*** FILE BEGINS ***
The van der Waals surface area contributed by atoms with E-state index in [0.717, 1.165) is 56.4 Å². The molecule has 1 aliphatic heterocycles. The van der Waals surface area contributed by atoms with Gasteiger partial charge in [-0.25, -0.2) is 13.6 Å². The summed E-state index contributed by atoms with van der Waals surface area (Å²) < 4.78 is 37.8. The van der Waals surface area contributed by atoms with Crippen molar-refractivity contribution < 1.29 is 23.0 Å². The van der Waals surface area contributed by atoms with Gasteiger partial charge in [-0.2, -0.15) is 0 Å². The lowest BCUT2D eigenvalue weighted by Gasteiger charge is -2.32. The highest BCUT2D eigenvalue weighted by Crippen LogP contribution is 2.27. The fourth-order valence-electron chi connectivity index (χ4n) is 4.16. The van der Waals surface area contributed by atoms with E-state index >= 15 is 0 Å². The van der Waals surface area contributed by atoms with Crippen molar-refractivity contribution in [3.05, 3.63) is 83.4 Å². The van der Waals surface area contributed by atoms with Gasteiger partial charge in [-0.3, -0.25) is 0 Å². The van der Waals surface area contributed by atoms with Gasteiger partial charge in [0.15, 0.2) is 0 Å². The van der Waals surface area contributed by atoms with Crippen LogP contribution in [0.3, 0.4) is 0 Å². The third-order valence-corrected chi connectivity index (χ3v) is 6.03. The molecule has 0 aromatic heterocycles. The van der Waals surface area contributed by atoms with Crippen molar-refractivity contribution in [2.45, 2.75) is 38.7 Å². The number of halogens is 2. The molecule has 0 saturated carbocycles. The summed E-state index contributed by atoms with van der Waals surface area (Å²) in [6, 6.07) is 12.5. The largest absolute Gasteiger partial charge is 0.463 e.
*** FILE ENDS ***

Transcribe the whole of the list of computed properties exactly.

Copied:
The van der Waals surface area contributed by atoms with E-state index in [0.717, 1.165) is 56.4 Å². The molecule has 1 aliphatic heterocycles. The van der Waals surface area contributed by atoms with Gasteiger partial charge in [-0.25, -0.2) is 13.6 Å². The summed E-state index contributed by atoms with van der Waals surface area (Å²) < 4.78 is 37.8. The van der Waals surface area contributed by atoms with Crippen molar-refractivity contribution < 1.29 is 23.0 Å². The van der Waals surface area contributed by atoms with Gasteiger partial charge in [-0.2, -0.15) is 0 Å². The lowest BCUT2D eigenvalue weighted by Gasteiger charge is -2.32. The highest BCUT2D eigenvalue weighted by Crippen LogP contribution is 2.27. The fourth-order valence-electron chi connectivity index (χ4n) is 4.16. The van der Waals surface area contributed by atoms with E-state index >= 15 is 0 Å². The van der Waals surface area contributed by atoms with Crippen molar-refractivity contribution in [3.05, 3.63) is 83.4 Å². The van der Waals surface area contributed by atoms with Gasteiger partial charge in [-0.3, -0.25) is 0 Å². The van der Waals surface area contributed by atoms with Gasteiger partial charge in [0.15, 0.2) is 0 Å². The van der Waals surface area contributed by atoms with Crippen LogP contribution in [0.3, 0.4) is 0 Å². The third-order valence-corrected chi connectivity index (χ3v) is 6.03. The molecule has 0 aromatic heterocycles. The van der Waals surface area contributed by atoms with Crippen molar-refractivity contribution in [2.45, 2.75) is 38.7 Å². The number of halogens is 2. The molecule has 0 saturated carbocycles. The summed E-state index contributed by atoms with van der Waals surface area (Å²) in [6, 6.07) is 12.5. The largest absolute Gasteiger partial charge is 0.463 e.